Change in the Air for Bathurst Radio

Listeners of Bathurst commercial AM radio service 2BS Gold may soon have to change the dial if a proposal by the station is accepted by the Australian Communications and Media Authority (ACMA).

The proposal would see the station swap its AM frequency to FM, moving from 1503 AM to 95.1 FM.

“FM radio provides improved audio quality for listeners in regional areas and can be more cost-effective to operate than AM radio,” said ACMA Chair, Nerida O’Loughlin. “A number of regional commercial radio stations are seeking to convert their services to FM under an industry-led conversion program. ACMA will facilitate a conversion if we are satisfied that audiences in regional areas do not lose important radio services under the proposal.”

‘We now want to hear from the local Bathurst audience their views on the conversion proposal,’ Ms O’Loughlin said

1503 2BS Gold describes itself as “a rarity in Australian Commercial Radio”. The station began broadcasting in Bathurst on the 1st of January, 1937. Since 1969, Bathurst Broadcasters has been locally owned and operated by Ron and Stephanie Camplin. A winner of more than 70 Commercial Radio Awards since 1989, 2BS is an adult contemporary talk radio station covering listeners in Bathurst, Blayney, Oberon and surrounds.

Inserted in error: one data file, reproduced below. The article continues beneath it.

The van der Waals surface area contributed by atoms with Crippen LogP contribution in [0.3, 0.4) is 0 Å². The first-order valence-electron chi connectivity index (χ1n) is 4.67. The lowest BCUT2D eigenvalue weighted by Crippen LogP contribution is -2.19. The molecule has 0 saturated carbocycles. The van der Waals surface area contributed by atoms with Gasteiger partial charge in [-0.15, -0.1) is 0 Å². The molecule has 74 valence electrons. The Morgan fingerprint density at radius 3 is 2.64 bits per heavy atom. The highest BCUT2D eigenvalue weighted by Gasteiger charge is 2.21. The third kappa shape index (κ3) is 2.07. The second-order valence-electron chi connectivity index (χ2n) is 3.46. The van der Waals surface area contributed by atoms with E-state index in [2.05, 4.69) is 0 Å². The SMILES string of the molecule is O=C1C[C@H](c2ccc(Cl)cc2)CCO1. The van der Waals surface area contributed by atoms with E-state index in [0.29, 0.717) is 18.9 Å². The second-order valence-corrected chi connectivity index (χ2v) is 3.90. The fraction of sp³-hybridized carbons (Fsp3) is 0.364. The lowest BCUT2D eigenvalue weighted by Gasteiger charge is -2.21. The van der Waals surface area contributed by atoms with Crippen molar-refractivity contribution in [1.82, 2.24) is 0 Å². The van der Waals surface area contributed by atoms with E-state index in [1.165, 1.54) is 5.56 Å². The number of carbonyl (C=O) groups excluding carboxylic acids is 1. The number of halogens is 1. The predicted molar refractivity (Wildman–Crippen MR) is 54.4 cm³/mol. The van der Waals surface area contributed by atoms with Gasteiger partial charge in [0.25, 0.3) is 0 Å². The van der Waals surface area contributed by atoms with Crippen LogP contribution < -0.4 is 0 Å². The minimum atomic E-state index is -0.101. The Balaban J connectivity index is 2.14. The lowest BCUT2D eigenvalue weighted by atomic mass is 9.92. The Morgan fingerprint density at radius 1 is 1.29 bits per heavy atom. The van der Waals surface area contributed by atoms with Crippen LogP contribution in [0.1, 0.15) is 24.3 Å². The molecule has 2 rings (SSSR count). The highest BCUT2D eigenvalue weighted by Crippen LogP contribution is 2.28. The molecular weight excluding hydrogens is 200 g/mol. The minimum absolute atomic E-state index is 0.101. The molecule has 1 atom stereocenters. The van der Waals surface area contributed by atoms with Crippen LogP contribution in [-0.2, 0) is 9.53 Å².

2BS’s supplimentary licence, 99.3 B-Rock FM began broadcasting on the 2nd of December 1996. 2BS and B-Rock have won 65 Commercial Radio Australia Awards since 1989. 

Currently, the 2BS AM service has four FM infill transmitters planned and operating at Blayney, Burraga, Oberon and Sofala. To minimise any potential coverage loss, the licensee proposes to retain these four FM infill transmitters if the service converts to FM. 

The ACMA is proposing a 28-day simulcast period, where both the 2BS AM (on 1503 kHz) and the converted 2BS FM service (on 95.1 MHz) may operate. This period would allow the licensee to undertake a communications strategy on both services to inform listeners of the change to its radio service. It is expected the AM service would shut down at the end of the simulcast period. 

The ACMA says it has formed the preliminary view that the proposal to add new technical specifications to allow for an AM–FM conversion of 2BS Bathurst, in accordance with the AM–FM guidance, is likely to promote the objects of the Broadcasting Services Act. 

In its consultation paper on the frequency move, the ACMA said, “We have considered the predicted coverage and interference potential of the proposed 2BS FM transmitter in the Bathurst RA1 licence area when assessing the proposed AM–FM conversion of the 2BS Bathurst commercial radio broadcasting service. We consider the proposal for the variation of the Bathurst LAP is an economic and efficient use of spectrum.”

Submissions on the Bathurst proposal are due by 8 June, 2018. If the ACMA decides to approve the conversion, the timing of the transition would be up to the broadcaster.